BPGA Vice President Marcus Pratt reiterated those sentiments, adding that they need the country’s prime minister to step in like the late Sir Lynden Oscar Pindling, former prime minister of The Bahamas, did when he came to power in the late 1960s.

“What we really need is for the government of The Bahamas to reenact the authority on the golfing community and give it to the Bahamian professionals as it was in the beginning. Let history repeat itself,” he said. “Here we are 50 years later and professional golf means nothing. We need it to come from the prime minister that the authority for pro golf in The Bahamas be given back to Bahamians. Bahamian golf pros will always assist other Bahamians to become pros, but there are no foreign golf pros who will assist and develop Bahamian golfers. We are about progressively moving the body forward and that can’t happen as long as we are being kicked out and pushed out at golf courses daily. Foreign golf pros are not about building Bahamian golf and professional golf in The Bahamas; they are all about business.”

BPGA Secretary Raquel Riley said she had leading golf positions at Baker’s Bay Golf & Ocean Club in the Abacos and at the Albany resort until she was pushed out in favor of a foreigner. She said she feels like there was little attained on their behalf in their meeting with Minister Bell.

“He basically described it as being so far beyond what we could understand to trying and stop it would be not possible. There were just a bunch of referrals and giving us the runaround. It appears that no one understands what is really going on,” she said.

BPGA President Pratt said it is their intention to bring professional golf back to where it used to be in The Bahamas, building it to a level of respect. The BPGA is the governing body for professional golf in The Bahamas.

“In the meeting with the minister of labour, it was said that all of these terms are in the heads of agreements and the deals are already made, but we never get to see these heads of agreements. I’m encouraged by what I’ve seen the Minister of Youth, Sports and Culture Mario Bowleg do during his term so far and it is our intention to sit with him. We have to be the ones to educate the government when it comes to professional golf and the benefits of having us at the table. The fight goes on,” said Pratt.

He added that it was the former prime minister, Pindling, who stood up on their behalf when the Progressive Liberal Party (PLP) came to office in 1967 – the same year the BPGA was formed.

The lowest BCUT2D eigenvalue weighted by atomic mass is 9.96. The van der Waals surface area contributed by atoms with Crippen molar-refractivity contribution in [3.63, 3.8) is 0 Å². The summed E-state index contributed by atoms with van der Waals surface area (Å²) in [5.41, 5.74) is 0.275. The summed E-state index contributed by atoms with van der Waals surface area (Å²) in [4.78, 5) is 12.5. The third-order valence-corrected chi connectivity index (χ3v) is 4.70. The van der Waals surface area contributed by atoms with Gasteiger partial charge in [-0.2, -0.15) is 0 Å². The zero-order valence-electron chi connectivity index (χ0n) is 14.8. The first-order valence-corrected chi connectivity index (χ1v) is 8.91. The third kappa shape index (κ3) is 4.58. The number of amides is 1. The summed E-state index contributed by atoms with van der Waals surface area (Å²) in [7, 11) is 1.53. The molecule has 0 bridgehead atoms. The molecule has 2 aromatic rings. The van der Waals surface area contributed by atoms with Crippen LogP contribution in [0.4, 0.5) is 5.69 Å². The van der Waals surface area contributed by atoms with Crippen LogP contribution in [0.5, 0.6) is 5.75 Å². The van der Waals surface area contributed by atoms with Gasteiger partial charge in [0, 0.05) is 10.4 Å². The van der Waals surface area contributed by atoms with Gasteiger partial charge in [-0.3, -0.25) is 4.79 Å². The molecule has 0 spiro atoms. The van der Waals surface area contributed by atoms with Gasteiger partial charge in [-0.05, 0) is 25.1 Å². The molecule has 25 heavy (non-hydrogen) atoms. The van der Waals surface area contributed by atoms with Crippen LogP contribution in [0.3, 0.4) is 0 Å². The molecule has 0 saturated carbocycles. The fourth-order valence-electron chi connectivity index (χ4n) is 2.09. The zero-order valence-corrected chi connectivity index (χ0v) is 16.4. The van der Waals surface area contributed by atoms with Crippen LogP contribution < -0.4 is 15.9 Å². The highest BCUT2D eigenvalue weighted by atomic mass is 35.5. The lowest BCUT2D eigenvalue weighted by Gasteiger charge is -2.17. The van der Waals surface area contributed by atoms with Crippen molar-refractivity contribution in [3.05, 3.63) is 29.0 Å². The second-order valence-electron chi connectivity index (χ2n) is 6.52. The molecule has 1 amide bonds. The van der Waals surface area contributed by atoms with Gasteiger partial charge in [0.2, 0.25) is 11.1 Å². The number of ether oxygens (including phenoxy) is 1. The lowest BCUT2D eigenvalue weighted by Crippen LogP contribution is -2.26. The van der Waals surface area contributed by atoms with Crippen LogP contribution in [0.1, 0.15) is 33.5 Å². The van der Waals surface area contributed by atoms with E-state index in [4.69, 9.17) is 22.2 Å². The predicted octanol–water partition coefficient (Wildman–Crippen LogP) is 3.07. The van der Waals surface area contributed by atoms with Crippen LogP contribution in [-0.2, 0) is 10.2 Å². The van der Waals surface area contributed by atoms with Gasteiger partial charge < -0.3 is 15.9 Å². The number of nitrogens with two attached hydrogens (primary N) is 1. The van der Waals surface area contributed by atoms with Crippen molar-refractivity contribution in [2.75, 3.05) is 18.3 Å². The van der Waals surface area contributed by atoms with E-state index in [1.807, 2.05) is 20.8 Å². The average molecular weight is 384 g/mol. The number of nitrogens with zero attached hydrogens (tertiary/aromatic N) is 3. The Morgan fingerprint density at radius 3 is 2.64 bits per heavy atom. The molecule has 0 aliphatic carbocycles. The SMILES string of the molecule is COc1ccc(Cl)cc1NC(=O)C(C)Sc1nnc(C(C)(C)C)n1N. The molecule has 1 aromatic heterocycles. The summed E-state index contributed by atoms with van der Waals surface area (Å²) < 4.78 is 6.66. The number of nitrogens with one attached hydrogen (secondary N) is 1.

“In Pindling, we had a leader who believed in his people and believed that they were intelligent enough to govern over anything in this country. You didn’t have to be foreign to be accepted and I lived through a huge part of that. We’re determined to make a difference and we’re not going to stop,” said Pratt. “One group of people, foreign pros, came together and decided that they are going to eliminate professional golf in this country, but we are not going to stop pushing forward. Someone has to leave something in place for all of these young kids and young golfers who are coming up in this country to eventually become golf pros and golf directors themselves. There are many Bahamian junior golfers out there, but now there is nothing here for them, so they are discouraged. They have nothing to look forward to and we have to change that.”

As far as their plans for The Bahamas’ 50th Golden Jubilee Independence year is concerned, Pratt said they intend to stage a “Salute to Legends” golfers ball and bring to life a golf hall of fame. He said they would also like to put something in place to celebrate the mega accomplishment of Bahamian Fred Perpall who was elected as president of the United States Golf Association (USGA) last month. He is not only the first person of African descent to hold the position of USGA president, but also the first Bahamian to be elected as president of a major sports organization in the US.

“We have to celebrate Fred Perpall,” said Pratt. “We’re looking to organize something for all of the young golfers in the country to meet him and for the golf community to realize how important it is for all of us to recognize what his position means for golf in The Bahamas. We need to show the US and the rest of the world how proud we are of him.”

The BPGA was revived in 2020 after a short dormant period. Riley served as president before handing over the reins to Pratt who is expected to serve as president for the next four years, until 2027.